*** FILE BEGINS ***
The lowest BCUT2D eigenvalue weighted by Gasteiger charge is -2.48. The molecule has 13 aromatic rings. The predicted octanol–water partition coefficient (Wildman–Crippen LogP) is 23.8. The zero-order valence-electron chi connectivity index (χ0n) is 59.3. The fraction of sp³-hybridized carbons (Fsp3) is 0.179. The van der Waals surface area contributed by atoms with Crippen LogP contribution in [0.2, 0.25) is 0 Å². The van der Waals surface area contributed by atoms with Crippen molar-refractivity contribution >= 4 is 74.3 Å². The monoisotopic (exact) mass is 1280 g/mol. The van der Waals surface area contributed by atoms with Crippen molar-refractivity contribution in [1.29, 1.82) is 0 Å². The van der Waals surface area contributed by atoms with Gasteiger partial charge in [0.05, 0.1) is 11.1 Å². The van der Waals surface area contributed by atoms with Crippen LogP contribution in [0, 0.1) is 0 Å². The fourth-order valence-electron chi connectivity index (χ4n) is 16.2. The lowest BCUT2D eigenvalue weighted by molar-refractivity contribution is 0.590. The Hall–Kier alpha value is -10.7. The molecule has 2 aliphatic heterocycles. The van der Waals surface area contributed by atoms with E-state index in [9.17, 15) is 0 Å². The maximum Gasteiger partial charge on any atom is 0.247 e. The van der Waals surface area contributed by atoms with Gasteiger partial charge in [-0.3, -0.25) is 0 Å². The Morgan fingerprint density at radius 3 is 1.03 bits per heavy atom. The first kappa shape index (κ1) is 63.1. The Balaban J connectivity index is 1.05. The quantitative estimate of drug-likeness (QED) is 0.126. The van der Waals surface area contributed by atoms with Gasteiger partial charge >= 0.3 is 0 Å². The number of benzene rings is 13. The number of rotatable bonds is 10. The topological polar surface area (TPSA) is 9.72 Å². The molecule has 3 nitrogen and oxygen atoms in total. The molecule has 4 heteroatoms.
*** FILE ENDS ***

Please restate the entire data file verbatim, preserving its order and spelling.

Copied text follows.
The lowest BCUT2D eigenvalue weighted by Gasteiger charge is -2.48. The molecule has 13 aromatic rings. The predicted octanol–water partition coefficient (Wildman–Crippen LogP) is 23.8. The zero-order valence-electron chi connectivity index (χ0n) is 59.3. The fraction of sp³-hybridized carbons (Fsp3) is 0.179. The van der Waals surface area contributed by atoms with Crippen LogP contribution in [0.2, 0.25) is 0 Å². The van der Waals surface area contributed by atoms with Crippen molar-refractivity contribution >= 4 is 74.3 Å². The monoisotopic (exact) mass is 1280 g/mol. The van der Waals surface area contributed by atoms with Crippen molar-refractivity contribution in [1.29, 1.82) is 0 Å². The van der Waals surface area contributed by atoms with Gasteiger partial charge in [0.05, 0.1) is 11.1 Å². The van der Waals surface area contributed by atoms with Crippen LogP contribution in [0, 0.1) is 0 Å². The fourth-order valence-electron chi connectivity index (χ4n) is 16.2. The lowest BCUT2D eigenvalue weighted by molar-refractivity contribution is 0.590. The Hall–Kier alpha value is -10.7. The molecule has 2 aliphatic heterocycles. The van der Waals surface area contributed by atoms with E-state index in [9.17, 15) is 0 Å². The maximum Gasteiger partial charge on any atom is 0.247 e. The van der Waals surface area contributed by atoms with Gasteiger partial charge in [-0.3, -0.25) is 0 Å². The Morgan fingerprint density at radius 3 is 1.03 bits per heavy atom. The first kappa shape index (κ1) is 63.1. The Balaban J connectivity index is 1.05. The quantitative estimate of drug-likeness (QED) is 0.126. The van der Waals surface area contributed by atoms with Gasteiger partial charge >= 0.3 is 0 Å². The number of benzene rings is 13. The number of rotatable bonds is 10. The topological polar surface area (TPSA) is 9.72 Å². The molecule has 3 nitrogen and oxygen atoms in total. The molecule has 4 heteroatoms.